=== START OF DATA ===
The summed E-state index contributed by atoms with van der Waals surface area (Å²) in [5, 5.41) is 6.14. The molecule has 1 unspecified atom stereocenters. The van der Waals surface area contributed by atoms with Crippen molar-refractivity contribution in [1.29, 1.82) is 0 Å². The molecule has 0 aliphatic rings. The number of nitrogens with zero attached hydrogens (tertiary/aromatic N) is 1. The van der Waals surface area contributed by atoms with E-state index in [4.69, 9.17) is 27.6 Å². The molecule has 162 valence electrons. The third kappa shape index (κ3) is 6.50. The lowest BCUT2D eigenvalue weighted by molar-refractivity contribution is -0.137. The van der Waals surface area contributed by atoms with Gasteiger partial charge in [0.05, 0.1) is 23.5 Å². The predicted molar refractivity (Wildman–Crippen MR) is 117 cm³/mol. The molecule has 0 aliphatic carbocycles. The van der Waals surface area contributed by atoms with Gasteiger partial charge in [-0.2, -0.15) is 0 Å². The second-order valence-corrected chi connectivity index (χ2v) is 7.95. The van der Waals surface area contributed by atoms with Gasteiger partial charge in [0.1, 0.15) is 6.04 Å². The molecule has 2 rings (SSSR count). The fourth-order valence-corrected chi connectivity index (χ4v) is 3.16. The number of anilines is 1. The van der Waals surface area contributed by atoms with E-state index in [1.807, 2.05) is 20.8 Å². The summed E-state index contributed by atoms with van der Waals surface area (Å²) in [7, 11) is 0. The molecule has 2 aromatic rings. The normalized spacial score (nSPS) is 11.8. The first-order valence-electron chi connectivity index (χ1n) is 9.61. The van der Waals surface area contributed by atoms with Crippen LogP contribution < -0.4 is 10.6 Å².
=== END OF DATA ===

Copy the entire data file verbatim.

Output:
The summed E-state index contributed by atoms with van der Waals surface area (Å²) in [5, 5.41) is 6.14. The molecule has 1 unspecified atom stereocenters. The van der Waals surface area contributed by atoms with Crippen molar-refractivity contribution in [1.29, 1.82) is 0 Å². The molecule has 0 aliphatic rings. The number of nitrogens with zero attached hydrogens (tertiary/aromatic N) is 1. The van der Waals surface area contributed by atoms with E-state index in [4.69, 9.17) is 27.6 Å². The molecule has 162 valence electrons. The third kappa shape index (κ3) is 6.50. The lowest BCUT2D eigenvalue weighted by molar-refractivity contribution is -0.137. The van der Waals surface area contributed by atoms with Gasteiger partial charge in [0.05, 0.1) is 23.5 Å². The predicted molar refractivity (Wildman–Crippen MR) is 117 cm³/mol. The molecule has 0 aliphatic carbocycles. The van der Waals surface area contributed by atoms with Gasteiger partial charge in [-0.2, -0.15) is 0 Å². The second-order valence-corrected chi connectivity index (χ2v) is 7.95. The van der Waals surface area contributed by atoms with Gasteiger partial charge in [0.1, 0.15) is 6.04 Å². The molecule has 2 rings (SSSR count). The fourth-order valence-corrected chi connectivity index (χ4v) is 3.16. The number of anilines is 1. The van der Waals surface area contributed by atoms with E-state index in [1.807, 2.05) is 20.8 Å². The summed E-state index contributed by atoms with van der Waals surface area (Å²) in [7, 11) is 0. The molecule has 2 aromatic rings. The normalized spacial score (nSPS) is 11.8. The first-order valence-electron chi connectivity index (χ1n) is 9.61. The van der Waals surface area contributed by atoms with Crippen LogP contribution < -0.4 is 10.6 Å².